I thought I'd give my n/s pads and callipers a quick clean yesterday as they've been squealing. The GTV is too low slung to get my dad's trolley jack underneath it, so my usual tactic is to use a scissor jack to lift the car enough to get the trolley underneath. As this was only a ten-minute job I couldn't be bothered going round and using his jack, so I got stuck in outside my flat.
Jacked the car up and took the wheel bolts out but then struggled to get the wheel off. "Strange," I thought "I could have sworn there was daylight between the wheel and the ground." So I wound the jack up a little more and took the wheel off. A moment later I heard the rear end creaking, like it does when you let the car down. Errrrr
I looked at the jack and it had started to sink in to the tarmac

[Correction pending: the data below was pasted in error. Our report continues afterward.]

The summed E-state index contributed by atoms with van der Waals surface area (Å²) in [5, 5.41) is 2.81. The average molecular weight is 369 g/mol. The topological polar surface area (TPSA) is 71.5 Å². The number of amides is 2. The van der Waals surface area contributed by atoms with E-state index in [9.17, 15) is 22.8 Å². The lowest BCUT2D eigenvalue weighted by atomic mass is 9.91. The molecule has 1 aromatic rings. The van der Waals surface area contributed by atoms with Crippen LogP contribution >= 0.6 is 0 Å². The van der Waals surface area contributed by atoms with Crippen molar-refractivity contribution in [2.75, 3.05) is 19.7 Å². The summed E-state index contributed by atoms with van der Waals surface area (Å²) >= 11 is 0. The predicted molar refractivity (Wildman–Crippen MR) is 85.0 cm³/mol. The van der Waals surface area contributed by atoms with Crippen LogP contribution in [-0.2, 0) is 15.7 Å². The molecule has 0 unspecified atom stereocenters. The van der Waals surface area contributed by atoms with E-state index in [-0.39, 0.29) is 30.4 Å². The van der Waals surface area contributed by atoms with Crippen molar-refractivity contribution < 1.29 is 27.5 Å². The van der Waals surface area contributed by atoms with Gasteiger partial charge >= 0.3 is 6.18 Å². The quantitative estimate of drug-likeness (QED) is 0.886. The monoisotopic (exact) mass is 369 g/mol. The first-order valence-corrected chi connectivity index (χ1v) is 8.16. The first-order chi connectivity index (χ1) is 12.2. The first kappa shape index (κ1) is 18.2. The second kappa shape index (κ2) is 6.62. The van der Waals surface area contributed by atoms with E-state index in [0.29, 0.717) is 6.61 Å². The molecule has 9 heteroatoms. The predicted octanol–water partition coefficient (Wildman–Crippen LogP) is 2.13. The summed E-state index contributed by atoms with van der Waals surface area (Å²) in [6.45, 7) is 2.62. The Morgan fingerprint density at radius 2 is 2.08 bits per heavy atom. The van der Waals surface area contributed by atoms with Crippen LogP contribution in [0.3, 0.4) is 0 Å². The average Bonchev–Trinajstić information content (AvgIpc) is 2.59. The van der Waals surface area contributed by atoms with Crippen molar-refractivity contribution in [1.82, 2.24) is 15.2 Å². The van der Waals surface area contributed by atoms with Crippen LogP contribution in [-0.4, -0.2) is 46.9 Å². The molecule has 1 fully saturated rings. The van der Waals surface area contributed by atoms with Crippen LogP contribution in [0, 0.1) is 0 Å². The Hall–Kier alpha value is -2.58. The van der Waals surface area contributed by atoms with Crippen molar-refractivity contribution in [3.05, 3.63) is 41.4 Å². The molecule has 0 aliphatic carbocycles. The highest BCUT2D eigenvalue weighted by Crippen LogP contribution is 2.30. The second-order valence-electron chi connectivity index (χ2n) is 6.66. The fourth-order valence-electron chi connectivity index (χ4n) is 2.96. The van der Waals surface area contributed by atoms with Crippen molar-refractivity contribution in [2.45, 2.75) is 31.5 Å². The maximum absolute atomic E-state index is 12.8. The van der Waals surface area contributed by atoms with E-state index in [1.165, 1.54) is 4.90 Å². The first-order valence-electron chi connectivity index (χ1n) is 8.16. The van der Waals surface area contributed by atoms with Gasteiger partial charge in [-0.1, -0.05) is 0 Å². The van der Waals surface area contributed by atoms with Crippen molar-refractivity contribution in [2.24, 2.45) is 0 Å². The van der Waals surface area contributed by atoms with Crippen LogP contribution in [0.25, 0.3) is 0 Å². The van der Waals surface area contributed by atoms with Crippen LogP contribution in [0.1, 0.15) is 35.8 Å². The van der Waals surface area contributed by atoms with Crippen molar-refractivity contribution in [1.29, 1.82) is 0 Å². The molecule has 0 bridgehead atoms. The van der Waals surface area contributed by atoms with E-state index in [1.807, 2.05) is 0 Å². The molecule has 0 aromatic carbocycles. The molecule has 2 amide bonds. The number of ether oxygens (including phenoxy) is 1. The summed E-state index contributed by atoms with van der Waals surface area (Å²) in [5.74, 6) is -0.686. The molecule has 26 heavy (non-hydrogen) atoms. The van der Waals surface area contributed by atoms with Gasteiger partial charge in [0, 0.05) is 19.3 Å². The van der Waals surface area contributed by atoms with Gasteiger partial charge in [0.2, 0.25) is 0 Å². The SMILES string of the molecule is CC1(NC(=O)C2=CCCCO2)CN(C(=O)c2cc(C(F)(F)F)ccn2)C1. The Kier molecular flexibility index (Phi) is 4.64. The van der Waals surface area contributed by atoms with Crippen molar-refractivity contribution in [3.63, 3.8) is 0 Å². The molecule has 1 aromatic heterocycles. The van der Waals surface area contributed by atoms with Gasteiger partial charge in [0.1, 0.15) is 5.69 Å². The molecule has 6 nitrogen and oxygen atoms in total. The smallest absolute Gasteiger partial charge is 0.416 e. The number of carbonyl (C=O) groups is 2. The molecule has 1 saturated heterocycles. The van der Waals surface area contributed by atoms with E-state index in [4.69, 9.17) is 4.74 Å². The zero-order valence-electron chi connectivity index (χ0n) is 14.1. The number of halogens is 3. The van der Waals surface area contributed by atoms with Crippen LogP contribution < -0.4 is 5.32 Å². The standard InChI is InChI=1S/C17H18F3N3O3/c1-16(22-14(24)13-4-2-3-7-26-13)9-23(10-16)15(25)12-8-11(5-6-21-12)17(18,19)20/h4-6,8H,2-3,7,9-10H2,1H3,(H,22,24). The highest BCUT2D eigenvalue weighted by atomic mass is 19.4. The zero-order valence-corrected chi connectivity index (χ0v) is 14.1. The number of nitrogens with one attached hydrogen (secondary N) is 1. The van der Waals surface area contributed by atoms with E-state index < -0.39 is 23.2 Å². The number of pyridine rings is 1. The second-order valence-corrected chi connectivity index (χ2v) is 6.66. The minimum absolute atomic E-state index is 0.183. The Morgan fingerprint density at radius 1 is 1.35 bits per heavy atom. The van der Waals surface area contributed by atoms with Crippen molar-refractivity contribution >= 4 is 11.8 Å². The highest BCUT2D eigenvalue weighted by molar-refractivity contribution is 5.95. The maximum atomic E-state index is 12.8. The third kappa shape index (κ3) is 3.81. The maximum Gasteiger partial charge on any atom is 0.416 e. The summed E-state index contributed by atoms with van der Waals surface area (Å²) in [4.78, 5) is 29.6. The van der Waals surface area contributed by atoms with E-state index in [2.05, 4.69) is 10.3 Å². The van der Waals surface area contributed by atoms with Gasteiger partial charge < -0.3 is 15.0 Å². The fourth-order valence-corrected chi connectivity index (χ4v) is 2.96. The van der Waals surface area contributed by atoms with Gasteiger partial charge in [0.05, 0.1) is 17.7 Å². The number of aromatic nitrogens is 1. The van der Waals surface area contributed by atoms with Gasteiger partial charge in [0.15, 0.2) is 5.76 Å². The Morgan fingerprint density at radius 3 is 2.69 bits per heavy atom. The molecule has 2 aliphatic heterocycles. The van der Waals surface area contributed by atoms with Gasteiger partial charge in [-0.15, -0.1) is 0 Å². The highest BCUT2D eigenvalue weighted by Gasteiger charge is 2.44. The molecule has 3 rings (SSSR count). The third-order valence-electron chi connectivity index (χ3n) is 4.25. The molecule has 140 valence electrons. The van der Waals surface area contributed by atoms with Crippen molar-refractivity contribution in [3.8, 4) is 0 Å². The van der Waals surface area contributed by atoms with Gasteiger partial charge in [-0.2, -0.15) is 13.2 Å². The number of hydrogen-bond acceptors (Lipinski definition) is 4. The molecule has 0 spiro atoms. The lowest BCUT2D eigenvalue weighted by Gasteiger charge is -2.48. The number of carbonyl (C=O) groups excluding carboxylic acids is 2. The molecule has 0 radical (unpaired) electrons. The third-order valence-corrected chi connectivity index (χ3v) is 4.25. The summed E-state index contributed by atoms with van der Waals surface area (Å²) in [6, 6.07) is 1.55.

It was at that point I went nuts thinking all sorts like it was going end up sitting on the brake disc or bottom out and I wouldn't be able to jack it up to get the wheel back on
I grabbed a bunch of large rocks from the rockery and piled them up under the suspension arm and could only watch as the jack slowly sank four inches in to the tarmac and the car came to rest.
So trolley jack to the rescue. I nipped round and borrowed it and another scissor jack but there was enough clearance to get the trolley in and lift the car again. I cleaned the brake out, wheel back on then let it down. The jack left a nice lump in the ground and even the wheels of the trolley jack had sunk about a centimetre!
I haven't shat myself like that for ages. One thing's for sure: that's the last time I jack a car up on that surface on a hot day!
And here's some evidence why you should never trust a scissor jack and always work on a car supported by axle stands